They kept turning, Russell trying to seize hold of the other rein so he could lead the animal down a side street, get it far enough from the fighting that it wouldn’t return. He was seventy-five meters from the nearest hostile, and he thought if the men who’d been firing at them were better marksmen, he and the colt would be dead already. He’d decided to release his grip on the rein and try to swat the animal to get it moving, when something exploded behind him and he was lifted on a warm cushion of air and slammed against the horse’s side.
   When he came to, he was being dragged across the ground and his left arm felt like it had been jerked out of its socket and was numb to the shoulder. His vision was blurred and there was a loud ringing in his ears, and his entire body had the jangled sensation you get when you knock your elbow against a wall. There was the strong metallic taste of explosives in his mouth. His teeth hurt. He spat several times and then craned his neck to look behind him. The horse was walking sideways, its head cocked and its body crooked. It would take a few steps, tugging at Russell, and then stop and try to shake free of the rein. Russell could see the white of the animal’s teeth, lips pulled away from the bit and working furiously. He was dimly aware of shouting, and when he brought his palm to his face, it came away wet.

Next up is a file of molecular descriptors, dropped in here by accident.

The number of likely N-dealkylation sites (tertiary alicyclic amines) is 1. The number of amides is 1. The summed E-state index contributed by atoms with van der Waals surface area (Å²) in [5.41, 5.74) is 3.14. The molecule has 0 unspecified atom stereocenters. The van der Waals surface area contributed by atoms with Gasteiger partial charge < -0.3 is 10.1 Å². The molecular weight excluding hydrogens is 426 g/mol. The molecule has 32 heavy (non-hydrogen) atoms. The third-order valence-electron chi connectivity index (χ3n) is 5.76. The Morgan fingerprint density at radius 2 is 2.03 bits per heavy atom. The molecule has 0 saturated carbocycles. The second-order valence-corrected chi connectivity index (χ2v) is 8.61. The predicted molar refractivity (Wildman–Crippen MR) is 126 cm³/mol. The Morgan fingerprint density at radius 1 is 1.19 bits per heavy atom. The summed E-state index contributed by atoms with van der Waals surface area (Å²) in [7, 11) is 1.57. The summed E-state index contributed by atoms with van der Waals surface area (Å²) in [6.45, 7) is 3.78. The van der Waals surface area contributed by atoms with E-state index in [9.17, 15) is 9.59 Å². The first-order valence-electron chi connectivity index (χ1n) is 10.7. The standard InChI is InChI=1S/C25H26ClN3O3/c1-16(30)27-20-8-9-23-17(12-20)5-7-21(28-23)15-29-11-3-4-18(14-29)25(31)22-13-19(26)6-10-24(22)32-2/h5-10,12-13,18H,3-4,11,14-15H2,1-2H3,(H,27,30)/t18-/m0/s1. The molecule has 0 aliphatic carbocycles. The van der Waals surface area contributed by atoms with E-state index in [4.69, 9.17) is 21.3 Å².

The horse took another step, jerked its head, and a sharp electric pain traveled the length of Russell’s spine. He scrambled to his feet before he even had time to consider the action, and the horse immediately straightened itself and took off at a trot, Russell shuffling as quickly as he could, turning to run alongside the colt with his left arm still tethered to the rein. There was a stabbing behind his shoulder blade, and he reached with his right hand, grabbed a palmful of the animal’s mane, and heaved himself onto its back. He forgot the pain momentarily and let the astonishment of what he’d just done wash over him. He was in northern Iraq, seated on a magnificent roan, and when his vision cleared and the world righted itself, he saw he was moving toward the enemy at a gallop. He fumbled his right hand down and took hold of the bridle and began tugging, trying to turn the horse. He’d never ridden with body armor, and he had no pommel to lean against, no stirrups to keep himself upright. He thought at any moment he’d be thrown.
Read More Show Less

Interviews & Essays

A Conversation with Aaron Gwynn, Author of Wynne's War